Communication Channels Made Simple

Project Managers are communicators first! They spend up to 90 percent of their time communicating with stakeholders and team members.

Project communications management is probably the most important portion of the project plan, yet many people don’t fully plan for dealing with the number and complexity of communications throughout a project. As a consequence, communication issues are the most frequently reported problems on projects.

Plan and manage this component well, and you’ll be ready to tackle any challenge a project throws at you! Don’t plan it properly, and you won’t hear the end of it from your higher management!

Even though project managers have a great responsibility in planning for communications on a project, it need not be overly complex. One critical aspect of planning is understanding how many different routes (channels) communications can take on a project, so let’s make it easy to understand!

How Do We Communicate?

Let’s first talk about ways in which we can communicate as a project manager. There are four types of communications that we use all the time. Here is a quick list with some examples of how we use them:

– Formal Written (Project Management Plans, Reports, Written Letters and Faxes)

– Formal Verbal (Presentations, Meetings)

– Informal Written (Emails, Notes, Memos)

– Informal Verbal (Conversations)

These types of communications are used both internally and externally to the project team, up chains of management, and among the team. Just think about the sheer number of emails alone that you receive, and that are sent between your team members!

Calculating Communication Channels On Your Project

Luckily, there is a simple formula for figuring out how many communication channels there are between a given number of people:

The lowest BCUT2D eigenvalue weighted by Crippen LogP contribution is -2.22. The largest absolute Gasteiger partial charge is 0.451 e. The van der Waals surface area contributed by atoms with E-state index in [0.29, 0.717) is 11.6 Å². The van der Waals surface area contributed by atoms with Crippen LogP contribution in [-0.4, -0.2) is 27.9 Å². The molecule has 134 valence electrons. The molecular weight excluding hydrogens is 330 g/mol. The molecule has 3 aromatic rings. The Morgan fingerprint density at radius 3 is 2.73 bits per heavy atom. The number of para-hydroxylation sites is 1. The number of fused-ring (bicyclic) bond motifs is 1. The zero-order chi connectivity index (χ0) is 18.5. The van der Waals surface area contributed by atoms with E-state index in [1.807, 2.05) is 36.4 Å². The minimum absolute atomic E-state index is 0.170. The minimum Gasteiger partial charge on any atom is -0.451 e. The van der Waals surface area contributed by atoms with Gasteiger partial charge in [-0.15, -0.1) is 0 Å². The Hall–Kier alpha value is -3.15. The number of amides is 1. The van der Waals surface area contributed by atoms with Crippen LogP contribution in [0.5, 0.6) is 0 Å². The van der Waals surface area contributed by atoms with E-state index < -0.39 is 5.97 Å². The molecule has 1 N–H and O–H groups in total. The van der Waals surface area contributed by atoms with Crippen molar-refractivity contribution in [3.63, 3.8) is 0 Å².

[N x (N-1)] / 2

where N is the number of stakeholders involved on the project.

We use this formula for identifying the number of routes of communication on the project. For example: If we have a total of 10 people on our project, then the number of possible routes a communication can follow is [10 x (10 – 1)] / 2 = (10 x 9) / 2 = 90 / 2 = 45

That is a lot of possible channels for communications to happen already, but what if we add another person to the project? Our total number of channels goes up to 55. (Calculated as [11 x 10] / 2 ) That’s 10 more channels just by adding a single person!

You can easily see that the sheer volume of communications on large projects creates complexity in your planning. Remember to always include yourself, as project manager, in the total number, N, of people when calculating communication channels.

We need to recognize that each of the paths is a channel we need to manage, but that we cannot control every single communication that happens. This is why creating and following a communications management plan is so critical.

Tips For Stakeholder Management

A stakeholder is anyone that is impacted by the project or can influence the project. Given this broad scope of people, the number of communication channels can be very large on your project. Keep these tips in mind and you’ll be even more successful in your communications management!

Identify and know all stakeholders – Understand their needs, find their expectations, listen for their interest, & know their influence on your project.

Plan your communications with stakeholders – The better you plan communications on the project, the less likely they will cause issues later on.

Manage their expectations – Communicate early and often with your stakeholders, even when the news is not good. Managing expectations is a key to keeping stakeholders happy!

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